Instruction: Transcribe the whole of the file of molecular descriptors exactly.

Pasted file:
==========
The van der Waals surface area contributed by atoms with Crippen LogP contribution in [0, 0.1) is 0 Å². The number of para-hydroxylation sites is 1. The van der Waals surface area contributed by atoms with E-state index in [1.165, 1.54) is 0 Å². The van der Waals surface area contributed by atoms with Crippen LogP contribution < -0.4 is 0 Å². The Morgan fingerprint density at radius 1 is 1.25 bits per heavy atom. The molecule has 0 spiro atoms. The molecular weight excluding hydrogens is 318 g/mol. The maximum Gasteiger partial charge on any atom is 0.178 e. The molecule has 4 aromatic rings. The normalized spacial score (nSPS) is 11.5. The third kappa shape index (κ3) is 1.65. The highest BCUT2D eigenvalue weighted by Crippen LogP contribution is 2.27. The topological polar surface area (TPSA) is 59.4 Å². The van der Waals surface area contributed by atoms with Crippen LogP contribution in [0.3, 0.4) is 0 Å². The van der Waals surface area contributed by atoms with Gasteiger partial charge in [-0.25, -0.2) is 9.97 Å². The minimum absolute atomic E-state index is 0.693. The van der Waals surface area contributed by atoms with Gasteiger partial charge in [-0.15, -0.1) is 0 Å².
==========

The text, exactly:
The van der Waals surface area contributed by atoms with Crippen LogP contribution in [0, 0.1) is 0 Å². The number of para-hydroxylation sites is 1. The van der Waals surface area contributed by atoms with E-state index in [1.165, 1.54) is 0 Å². The van der Waals surface area contributed by atoms with Crippen LogP contribution < -0.4 is 0 Å². The Morgan fingerprint density at radius 1 is 1.25 bits per heavy atom. The molecule has 0 spiro atoms. The molecular weight excluding hydrogens is 318 g/mol. The maximum Gasteiger partial charge on any atom is 0.178 e. The molecule has 4 aromatic rings. The normalized spacial score (nSPS) is 11.5. The third kappa shape index (κ3) is 1.65. The highest BCUT2D eigenvalue weighted by Crippen LogP contribution is 2.27. The topological polar surface area (TPSA) is 59.4 Å². The van der Waals surface area contributed by atoms with Crippen LogP contribution in [0.3, 0.4) is 0 Å². The van der Waals surface area contributed by atoms with Gasteiger partial charge in [-0.25, -0.2) is 9.97 Å². The minimum absolute atomic E-state index is 0.693. The van der Waals surface area contributed by atoms with Gasteiger partial charge in [-0.15, -0.1) is 0 Å².